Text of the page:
Highland Cattle are the oldest known registered breed. They originate from the Highlands of Scotland, where they roamed freely among the rocky crags and crevasses of the cold mountainous terrain. Originally there were two classes of Highland cattle, the smaller, black Kyloe, from the island off the west coast of Scotland and the larger, redder animal from the remote Highlands. Both are now regarded as one breed. Today the colors are black, white, silver, brindle, red, yellow, and dun. There are considerable differences of opinion among breeders as to which is preferable.
The Highland breed is hardy, thrifty, disease resistant, with a good mothering ability and generally calve without human intervention. Several strains have superior milking ability and were selected to provide the home milk supply for Scottish crofters, or small tenant farmers. Highland milk has a high butterfat content, generally 10 percent. It is not uncommon at all for a Highland cow to produce calves and milk well into her twenties.
Highland cattle will eat pretty much anything, except thistle, out of respect, I’m sure, as it is the national flower of Scotland. Extremely intelligent, they do not stress easily and are very even tempered. In fact they are generally quite docile, even the bulls. They make great pets!!!(yes, even with the horns) With other breeds, bulls generally do not make it past three or four years of age, as they get meaner and more difficult to handle with each passing year. Highland bulls on the other hand seem to get more laid back with age.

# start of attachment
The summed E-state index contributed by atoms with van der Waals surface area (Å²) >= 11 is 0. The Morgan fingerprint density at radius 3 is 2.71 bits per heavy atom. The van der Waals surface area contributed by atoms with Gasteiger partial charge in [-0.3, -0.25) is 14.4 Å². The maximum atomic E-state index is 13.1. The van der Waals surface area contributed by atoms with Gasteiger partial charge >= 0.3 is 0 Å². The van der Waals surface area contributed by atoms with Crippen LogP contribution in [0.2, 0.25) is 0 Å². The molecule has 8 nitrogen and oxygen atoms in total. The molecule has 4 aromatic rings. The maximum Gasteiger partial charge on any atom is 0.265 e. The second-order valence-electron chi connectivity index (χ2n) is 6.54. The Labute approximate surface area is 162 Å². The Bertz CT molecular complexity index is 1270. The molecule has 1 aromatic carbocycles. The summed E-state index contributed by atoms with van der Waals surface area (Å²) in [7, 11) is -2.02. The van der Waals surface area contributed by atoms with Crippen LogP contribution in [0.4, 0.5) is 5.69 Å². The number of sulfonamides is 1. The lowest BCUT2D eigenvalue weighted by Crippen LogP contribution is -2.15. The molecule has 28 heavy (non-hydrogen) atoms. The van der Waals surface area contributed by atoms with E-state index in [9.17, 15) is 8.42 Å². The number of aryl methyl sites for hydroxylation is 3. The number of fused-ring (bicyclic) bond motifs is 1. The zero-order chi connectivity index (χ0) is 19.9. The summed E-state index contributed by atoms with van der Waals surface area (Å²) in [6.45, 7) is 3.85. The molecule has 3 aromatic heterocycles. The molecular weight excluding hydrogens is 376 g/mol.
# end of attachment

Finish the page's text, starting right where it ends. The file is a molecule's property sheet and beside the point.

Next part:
Highlands have a double coat of hair, a downy undercoat and a long outer coat which may reach thirteen inches and is well oiled to shed rain and snow. They do not begin to lose body heat until temperatures reach -18 degrees F, which means they need little or no grain to keep warm. This is also why they are so low in fat, as they rely on their hair to keep them warm instead of body fat. Highland Beef is actually lower in cholesterol than chicken, venison, codfish or buffalo.
A group of Highland cattle is called a ‘fold’, instead of a herd. Her majesty the Queen of England maintains a large fold of Highland cattle at Balmoral Castle. It is said that it is the only beef that she will eat.
Highland cattle were first imported into the United States in 1884, by a group of cattlemen who were trying to improve the stamina of their herds by cross breeding with Highlands. The American Highland Association was established in 1947, and can be found online. Today there are approximately 10,000 Registered Highland Cattle in the United States. A listing of all the Highland breeders can be obtained from the American Highland Cattle Association.
You will find that as a group the Highland breeders are generally friendly and more than willing to help someone get started. If we do not have the animals you are looking for or we are located too far away for you to visit, we will be glad to help you find someone who is closer or who has the animals you are trying to find. We are more than willing to help you find all the necessary information and help you will need to get started, so that you too, can produce and maintain quality Highland animals.